More wor­ri­some is a phe­nom­e­non called “mol­e­c­u­lar mim­ic­ry.” In such cas­es, some small piece of the vac­cine may be sim­i­lar to tis­sue in the brain or spinal cord, re­sult­ing in an im­mune at­tack on that tis­sue in re­sponse to a vac­cine com­po­nent. Should that be the case, an­oth­er oc­cur­rence of trans­verse myelitis would be like­ly if the tri­al re­sumed, said William Schaffn­er, an in­fec­tious dis­ease spe­cial­ist at the Van­der­bilt Uni­ver­si­ty School of Med­i­cine. A sec­ond case would shut down the tri­al, he said.

In 1976, a mas­sive swine flu vac­ci­na­tion pro­gram was halt­ed when doc­tors be­gan di­ag­nos­ing a sim­i­lar dis­or­der, Guil­lain-Bar­ré syn­drome, in peo­ple who re­ceived the vac­cine. At the time no one knew how com­mon GBS was, so it was dif­fi­cult to tell whether the episodes were re­lat­ed to the vac­cine.

Even­tu­al­ly, sci­en­tists found that the vac­cine in­creased the risk of the dis­or­der by an ad­di­tion­al one case among every 100,000 vac­ci­nat­ed pa­tients. Typ­i­cal sea­son­al flu vac­ci­na­tion rais­es the risk of GBS in about one ad­di­tion­al case in every 1 mil­lion peo­ple.

“It’s very, very hard” to de­ter­mine if one rare event was caused by a vac­cine, Schaffn­er said. “How do you at­tribute an in­creased risk for some­thing that oc­curs in one in a mil­lion peo­ple?”

Be­fore al­low­ing US tri­als to restart, the FDA will want to see why the com­pa­ny and an in­de­pen­dent da­ta and safe­ty mon­i­tor­ing board (DSMB) in the UK felt it was safe to con­tin­ue, Good­man said. The As­traZeneca tri­al in the Unit­ed States has a sep­a­rate safe­ty board.

FDA of­fi­cials will need to re­view full de­tails of the case and may re­quest more in­for­ma­tion about the af­fect­ed study vol­un­teer be­fore de­cid­ing whether to al­low the US tri­al to con­tin­ue, Good­man said. They may al­so re­quire As­traZeneca to up­date the safe­ty in­for­ma­tion it pro­vides to study par­tic­i­pants.

Amesh Adal­ja

It’s pos­si­ble that the vol­un­teer’s health prob­lem was a co­in­ci­dence un­re­lat­ed to the vac­cine, said Amesh Adal­ja, a se­nior schol­ar at the Johns Hop­kins Cen­ter for Health Se­cu­ri­ty. Stud­ies aren’t usu­al­ly stopped over a sin­gle health prob­lem, even if it’s se­ri­ous.

Yet many health lead­ers have ex­pressed frus­tra­tion that As­traZeneca hasn’t re­leased more in­for­ma­tion about the health prob­lem that led it to halt its UK tri­al.

“There is just so lit­tle in­for­ma­tion about this that it’s im­pos­si­ble to un­der­stand what the di­ag­no­sis was or why the DSMB and spon­sor were re­as­sured” that it was safe to con­tin­ue, Good­man said.

As­traZeneca has said it’s un­able to pro­vide more in­for­ma­tion about the health prob­lem, say­ing this would vi­o­late pa­tient pri­va­cy, al­though it didn’t say how.

But there’s an ex­cep­tion­al need for trans­paren­cy in a po­lit­i­cal cli­mate rife with vac­cine hes­i­tan­cy and mis­trust of the Trump ad­min­is­tra­tion’s han­dling of the Covid-19 re­sponse, lead­ing sci­en­tists say.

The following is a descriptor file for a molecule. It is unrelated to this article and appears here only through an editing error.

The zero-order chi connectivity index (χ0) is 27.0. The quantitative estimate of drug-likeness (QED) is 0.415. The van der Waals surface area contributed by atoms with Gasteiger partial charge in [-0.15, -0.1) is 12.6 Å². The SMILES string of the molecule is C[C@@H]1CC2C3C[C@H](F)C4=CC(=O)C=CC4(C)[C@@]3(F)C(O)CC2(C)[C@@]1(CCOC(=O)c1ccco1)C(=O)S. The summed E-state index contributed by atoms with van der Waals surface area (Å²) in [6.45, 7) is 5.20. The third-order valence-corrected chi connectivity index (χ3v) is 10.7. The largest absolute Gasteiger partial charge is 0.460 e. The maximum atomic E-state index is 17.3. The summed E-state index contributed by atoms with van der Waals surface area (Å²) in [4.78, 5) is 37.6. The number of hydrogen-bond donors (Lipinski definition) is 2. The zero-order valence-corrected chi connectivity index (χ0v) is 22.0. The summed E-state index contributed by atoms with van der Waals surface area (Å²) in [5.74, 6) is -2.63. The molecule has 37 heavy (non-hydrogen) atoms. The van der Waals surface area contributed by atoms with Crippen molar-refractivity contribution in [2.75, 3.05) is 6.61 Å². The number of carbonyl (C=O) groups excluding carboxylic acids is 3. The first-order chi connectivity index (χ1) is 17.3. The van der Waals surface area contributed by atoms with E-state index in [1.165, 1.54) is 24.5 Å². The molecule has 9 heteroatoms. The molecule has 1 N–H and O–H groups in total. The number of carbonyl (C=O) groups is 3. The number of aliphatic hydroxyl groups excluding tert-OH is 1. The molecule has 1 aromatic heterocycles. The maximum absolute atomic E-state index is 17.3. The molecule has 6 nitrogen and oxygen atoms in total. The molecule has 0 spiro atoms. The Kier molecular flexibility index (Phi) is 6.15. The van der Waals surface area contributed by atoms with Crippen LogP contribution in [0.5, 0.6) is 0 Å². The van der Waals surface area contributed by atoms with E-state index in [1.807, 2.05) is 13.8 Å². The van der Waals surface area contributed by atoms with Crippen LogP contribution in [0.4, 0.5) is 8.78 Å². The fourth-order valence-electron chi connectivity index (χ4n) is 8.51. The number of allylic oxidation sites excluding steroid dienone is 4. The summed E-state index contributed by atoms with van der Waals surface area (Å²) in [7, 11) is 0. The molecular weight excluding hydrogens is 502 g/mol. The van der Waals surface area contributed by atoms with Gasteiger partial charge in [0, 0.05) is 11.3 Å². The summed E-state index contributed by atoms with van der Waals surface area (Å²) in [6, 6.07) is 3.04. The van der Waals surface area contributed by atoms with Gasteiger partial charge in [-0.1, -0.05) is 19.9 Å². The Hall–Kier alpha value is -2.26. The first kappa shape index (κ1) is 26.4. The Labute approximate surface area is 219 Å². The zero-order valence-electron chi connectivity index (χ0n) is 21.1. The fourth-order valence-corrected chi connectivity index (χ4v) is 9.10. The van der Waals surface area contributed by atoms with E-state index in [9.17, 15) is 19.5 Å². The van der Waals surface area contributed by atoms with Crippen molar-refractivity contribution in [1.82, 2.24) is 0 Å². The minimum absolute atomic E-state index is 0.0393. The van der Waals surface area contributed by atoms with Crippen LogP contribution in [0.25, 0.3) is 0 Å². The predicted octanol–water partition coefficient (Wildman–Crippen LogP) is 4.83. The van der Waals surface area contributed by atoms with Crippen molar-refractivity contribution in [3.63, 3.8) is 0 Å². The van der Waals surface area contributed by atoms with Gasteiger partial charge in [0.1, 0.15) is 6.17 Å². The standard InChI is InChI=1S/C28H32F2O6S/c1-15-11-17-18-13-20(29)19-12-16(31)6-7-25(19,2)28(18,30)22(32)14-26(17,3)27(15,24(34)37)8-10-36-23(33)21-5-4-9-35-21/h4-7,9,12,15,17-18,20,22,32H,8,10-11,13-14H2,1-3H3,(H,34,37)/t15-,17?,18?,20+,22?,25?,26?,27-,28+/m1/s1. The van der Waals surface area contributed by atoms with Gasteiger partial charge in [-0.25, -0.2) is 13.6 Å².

“While I re­spect the crit­i­cal need for pa­tient con­fi­den­tial­i­ty, I think it would be re­al­ly help­ful to know what their as­sess­ment of these is­sues was,” Good­man said. “What was the di­ag­no­sis? If there wasn’t a clear di­ag­no­sis, what is it that led them to feel the tri­al could be restart­ed? There is so much in­ter­est and po­ten­tial con­cern about a Covid-19 vac­cine that the more in­for­ma­tion that can be pro­vid­ed, the more re­as­sur­ing that would be.”

The FDA will need to bal­ance any pos­si­ble risks from an ex­per­i­men­tal vac­cine with the dan­ger posed by Covid-19, which has killed near­ly 200,000 Amer­i­cans.

“There are al­so po­ten­tial con­se­quences if you stop a study,” Good­man said.

If the As­traZeneca vac­cine fails, the U.S. gov­ern­ment is sup­port­ing six oth­er Covid vac­cines in the hope at least one will suc­ceed. The po­ten­tial prob­lems with the As­traZeneca vac­cine show this to be a wise in­vest­ment, Adal­ja said.

“This is part of the idea of not hav­ing just one vac­cine can­di­date go­ing for­ward,” he said. “It gives you a lit­tle more in­sur­ance.”

Schaffn­er said re­searchers need to re­mem­ber that vac­cine re­search is un­pre­dictable.

“The in­ves­ti­ga­tors have in­ad­vis­ed­ly been hyp­ing their own vac­cine,” Schaffn­er said. “The Ox­ford in­ves­ti­ga­tors were out there this sum­mer say­ing, ‘We’re go­ing to get there first.’ But this is ex­act­ly the sort of rea­son … Dr. [An­tho­ny] Fau­ci and the rest of us have been say­ing, ‘You nev­er know what will hap­pen once you get in­to large-scale hu­man tri­als.’” — Arthur Allen and Liz Sz­abo

For a look at all End­points News coro­n­avirus sto­ries, check out our spe­cial news chan­nel.


By Arthur Allen and Liz Sz­abo. This KHN sto­ry was first pub­lished on Cal­i­for­nia Health­line, a ser­vice of the Cal­i­for­nia Health Care Foun­da­tion.